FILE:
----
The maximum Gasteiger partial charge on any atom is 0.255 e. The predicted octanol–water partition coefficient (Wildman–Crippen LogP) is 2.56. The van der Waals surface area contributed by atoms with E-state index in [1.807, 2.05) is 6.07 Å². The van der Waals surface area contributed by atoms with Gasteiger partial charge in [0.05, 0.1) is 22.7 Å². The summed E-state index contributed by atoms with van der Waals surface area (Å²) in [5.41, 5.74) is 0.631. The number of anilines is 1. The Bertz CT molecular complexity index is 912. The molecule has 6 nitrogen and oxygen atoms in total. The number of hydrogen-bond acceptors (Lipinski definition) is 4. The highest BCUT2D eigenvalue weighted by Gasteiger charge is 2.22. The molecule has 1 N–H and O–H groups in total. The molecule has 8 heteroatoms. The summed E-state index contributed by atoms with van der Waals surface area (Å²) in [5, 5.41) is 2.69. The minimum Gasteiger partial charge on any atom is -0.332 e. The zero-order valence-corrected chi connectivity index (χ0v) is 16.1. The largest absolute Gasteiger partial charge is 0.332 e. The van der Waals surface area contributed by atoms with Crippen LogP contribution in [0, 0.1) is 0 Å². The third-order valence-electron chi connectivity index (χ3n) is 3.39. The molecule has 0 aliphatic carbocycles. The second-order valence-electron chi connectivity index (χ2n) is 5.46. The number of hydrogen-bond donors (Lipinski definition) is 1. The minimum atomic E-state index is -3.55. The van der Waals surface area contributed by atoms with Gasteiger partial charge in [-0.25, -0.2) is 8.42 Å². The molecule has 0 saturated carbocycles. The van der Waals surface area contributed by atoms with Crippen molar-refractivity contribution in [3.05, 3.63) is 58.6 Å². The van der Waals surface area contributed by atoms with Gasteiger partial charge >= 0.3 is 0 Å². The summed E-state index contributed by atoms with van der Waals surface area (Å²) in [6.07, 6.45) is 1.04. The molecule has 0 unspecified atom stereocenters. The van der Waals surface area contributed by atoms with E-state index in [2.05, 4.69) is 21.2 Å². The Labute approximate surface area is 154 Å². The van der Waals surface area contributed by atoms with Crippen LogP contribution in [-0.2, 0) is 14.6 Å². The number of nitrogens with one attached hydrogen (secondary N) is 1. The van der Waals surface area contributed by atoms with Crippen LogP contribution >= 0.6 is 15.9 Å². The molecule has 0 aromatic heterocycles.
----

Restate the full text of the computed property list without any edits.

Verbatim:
The maximum Gasteiger partial charge on any atom is 0.255 e. The predicted octanol–water partition coefficient (Wildman–Crippen LogP) is 2.56. The van der Waals surface area contributed by atoms with E-state index in [1.807, 2.05) is 6.07 Å². The van der Waals surface area contributed by atoms with Gasteiger partial charge in [0.05, 0.1) is 22.7 Å². The summed E-state index contributed by atoms with van der Waals surface area (Å²) in [5.41, 5.74) is 0.631. The number of anilines is 1. The Bertz CT molecular complexity index is 912. The molecule has 6 nitrogen and oxygen atoms in total. The number of hydrogen-bond acceptors (Lipinski definition) is 4. The highest BCUT2D eigenvalue weighted by Gasteiger charge is 2.22. The molecule has 1 N–H and O–H groups in total. The molecule has 8 heteroatoms. The summed E-state index contributed by atoms with van der Waals surface area (Å²) in [5, 5.41) is 2.69. The minimum Gasteiger partial charge on any atom is -0.332 e. The zero-order valence-corrected chi connectivity index (χ0v) is 16.1. The largest absolute Gasteiger partial charge is 0.332 e. The van der Waals surface area contributed by atoms with Crippen LogP contribution in [0, 0.1) is 0 Å². The third-order valence-electron chi connectivity index (χ3n) is 3.39. The molecule has 0 aliphatic carbocycles. The second-order valence-electron chi connectivity index (χ2n) is 5.46. The number of hydrogen-bond donors (Lipinski definition) is 1. The minimum atomic E-state index is -3.55. The van der Waals surface area contributed by atoms with Gasteiger partial charge in [-0.25, -0.2) is 8.42 Å². The molecule has 0 saturated carbocycles. The van der Waals surface area contributed by atoms with Crippen molar-refractivity contribution in [3.05, 3.63) is 58.6 Å². The van der Waals surface area contributed by atoms with Gasteiger partial charge >= 0.3 is 0 Å². The summed E-state index contributed by atoms with van der Waals surface area (Å²) in [6.07, 6.45) is 1.04. The molecule has 0 unspecified atom stereocenters. The van der Waals surface area contributed by atoms with E-state index in [2.05, 4.69) is 21.2 Å². The Labute approximate surface area is 154 Å². The van der Waals surface area contributed by atoms with Crippen LogP contribution in [-0.2, 0) is 14.6 Å². The number of nitrogens with one attached hydrogen (secondary N) is 1. The van der Waals surface area contributed by atoms with Crippen LogP contribution >= 0.6 is 15.9 Å². The molecule has 0 aromatic heterocycles.